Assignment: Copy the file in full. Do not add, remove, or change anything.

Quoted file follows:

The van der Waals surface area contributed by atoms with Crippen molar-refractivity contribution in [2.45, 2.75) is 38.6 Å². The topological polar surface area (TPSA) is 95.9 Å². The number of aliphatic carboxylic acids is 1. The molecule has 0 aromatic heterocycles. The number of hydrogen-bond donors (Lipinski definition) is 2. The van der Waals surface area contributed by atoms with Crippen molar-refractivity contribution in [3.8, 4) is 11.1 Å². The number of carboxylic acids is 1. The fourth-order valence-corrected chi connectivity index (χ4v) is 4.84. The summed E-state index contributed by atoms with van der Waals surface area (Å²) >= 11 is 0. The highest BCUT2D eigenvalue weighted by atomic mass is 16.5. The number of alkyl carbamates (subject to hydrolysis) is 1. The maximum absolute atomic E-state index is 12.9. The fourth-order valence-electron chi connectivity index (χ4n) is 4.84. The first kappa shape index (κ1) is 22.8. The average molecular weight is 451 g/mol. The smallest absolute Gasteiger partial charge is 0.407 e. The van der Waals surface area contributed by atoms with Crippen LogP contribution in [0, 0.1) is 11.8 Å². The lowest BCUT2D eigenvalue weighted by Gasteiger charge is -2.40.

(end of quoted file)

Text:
The van der Waals surface area contributed by atoms with Crippen molar-refractivity contribution in [2.45, 2.75) is 38.6 Å². The topological polar surface area (TPSA) is 95.9 Å². The number of aliphatic carboxylic acids is 1. The molecule has 0 aromatic heterocycles. The number of hydrogen-bond donors (Lipinski definition) is 2. The van der Waals surface area contributed by atoms with Crippen molar-refractivity contribution in [3.8, 4) is 11.1 Å². The number of carboxylic acids is 1. The fourth-order valence-corrected chi connectivity index (χ4v) is 4.84. The summed E-state index contributed by atoms with van der Waals surface area (Å²) >= 11 is 0. The highest BCUT2D eigenvalue weighted by atomic mass is 16.5. The number of alkyl carbamates (subject to hydrolysis) is 1. The maximum absolute atomic E-state index is 12.9. The fourth-order valence-electron chi connectivity index (χ4n) is 4.84. The first kappa shape index (κ1) is 22.8. The average molecular weight is 451 g/mol. The smallest absolute Gasteiger partial charge is 0.407 e. The van der Waals surface area contributed by atoms with Crippen LogP contribution in [0, 0.1) is 11.8 Å². The lowest BCUT2D eigenvalue weighted by Gasteiger charge is -2.40.